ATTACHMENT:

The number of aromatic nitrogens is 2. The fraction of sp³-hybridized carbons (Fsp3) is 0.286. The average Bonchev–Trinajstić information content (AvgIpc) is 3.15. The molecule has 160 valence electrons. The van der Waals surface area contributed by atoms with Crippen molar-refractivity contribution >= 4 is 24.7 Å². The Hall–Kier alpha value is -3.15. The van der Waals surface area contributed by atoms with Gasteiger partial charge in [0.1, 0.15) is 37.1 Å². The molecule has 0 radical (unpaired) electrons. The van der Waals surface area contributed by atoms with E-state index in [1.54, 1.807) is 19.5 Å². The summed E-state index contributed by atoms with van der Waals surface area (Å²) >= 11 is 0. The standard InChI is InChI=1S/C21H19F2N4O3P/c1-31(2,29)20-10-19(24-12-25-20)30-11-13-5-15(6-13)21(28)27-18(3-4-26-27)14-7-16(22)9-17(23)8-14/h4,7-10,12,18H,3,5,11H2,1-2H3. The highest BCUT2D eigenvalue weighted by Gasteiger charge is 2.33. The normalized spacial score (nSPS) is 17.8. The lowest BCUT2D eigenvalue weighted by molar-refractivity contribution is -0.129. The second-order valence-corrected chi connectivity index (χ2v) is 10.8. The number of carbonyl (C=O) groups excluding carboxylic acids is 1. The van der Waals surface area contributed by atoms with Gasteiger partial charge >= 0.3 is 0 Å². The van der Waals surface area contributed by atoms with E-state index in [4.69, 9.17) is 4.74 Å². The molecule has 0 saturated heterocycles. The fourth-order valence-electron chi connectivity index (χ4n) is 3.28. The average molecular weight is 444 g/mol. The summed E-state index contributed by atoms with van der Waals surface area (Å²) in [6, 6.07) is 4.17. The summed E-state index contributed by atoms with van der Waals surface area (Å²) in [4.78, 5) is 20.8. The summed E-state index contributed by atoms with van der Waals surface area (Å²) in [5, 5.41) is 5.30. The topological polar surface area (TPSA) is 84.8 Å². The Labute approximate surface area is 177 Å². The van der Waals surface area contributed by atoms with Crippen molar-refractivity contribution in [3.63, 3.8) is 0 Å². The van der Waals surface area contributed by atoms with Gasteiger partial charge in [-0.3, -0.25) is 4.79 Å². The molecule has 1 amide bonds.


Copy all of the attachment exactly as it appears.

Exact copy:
The number of aromatic nitrogens is 2. The fraction of sp³-hybridized carbons (Fsp3) is 0.286. The average Bonchev–Trinajstić information content (AvgIpc) is 3.15. The molecule has 160 valence electrons. The van der Waals surface area contributed by atoms with Crippen molar-refractivity contribution >= 4 is 24.7 Å². The Hall–Kier alpha value is -3.15. The van der Waals surface area contributed by atoms with Gasteiger partial charge in [0.1, 0.15) is 37.1 Å². The molecule has 0 radical (unpaired) electrons. The van der Waals surface area contributed by atoms with E-state index in [1.54, 1.807) is 19.5 Å². The summed E-state index contributed by atoms with van der Waals surface area (Å²) >= 11 is 0. The standard InChI is InChI=1S/C21H19F2N4O3P/c1-31(2,29)20-10-19(24-12-25-20)30-11-13-5-15(6-13)21(28)27-18(3-4-26-27)14-7-16(22)9-17(23)8-14/h4,7-10,12,18H,3,5,11H2,1-2H3. The highest BCUT2D eigenvalue weighted by Gasteiger charge is 2.33. The normalized spacial score (nSPS) is 17.8. The lowest BCUT2D eigenvalue weighted by molar-refractivity contribution is -0.129. The second-order valence-corrected chi connectivity index (χ2v) is 10.8. The number of carbonyl (C=O) groups excluding carboxylic acids is 1. The van der Waals surface area contributed by atoms with Gasteiger partial charge >= 0.3 is 0 Å². The van der Waals surface area contributed by atoms with E-state index in [4.69, 9.17) is 4.74 Å². The molecule has 0 saturated heterocycles. The fourth-order valence-electron chi connectivity index (χ4n) is 3.28. The average molecular weight is 444 g/mol. The summed E-state index contributed by atoms with van der Waals surface area (Å²) in [6, 6.07) is 4.17. The summed E-state index contributed by atoms with van der Waals surface area (Å²) in [4.78, 5) is 20.8. The summed E-state index contributed by atoms with van der Waals surface area (Å²) in [5, 5.41) is 5.30. The topological polar surface area (TPSA) is 84.8 Å². The Labute approximate surface area is 177 Å². The van der Waals surface area contributed by atoms with Crippen molar-refractivity contribution in [3.63, 3.8) is 0 Å². The van der Waals surface area contributed by atoms with Gasteiger partial charge in [-0.3, -0.25) is 4.79 Å². The molecule has 1 amide bonds.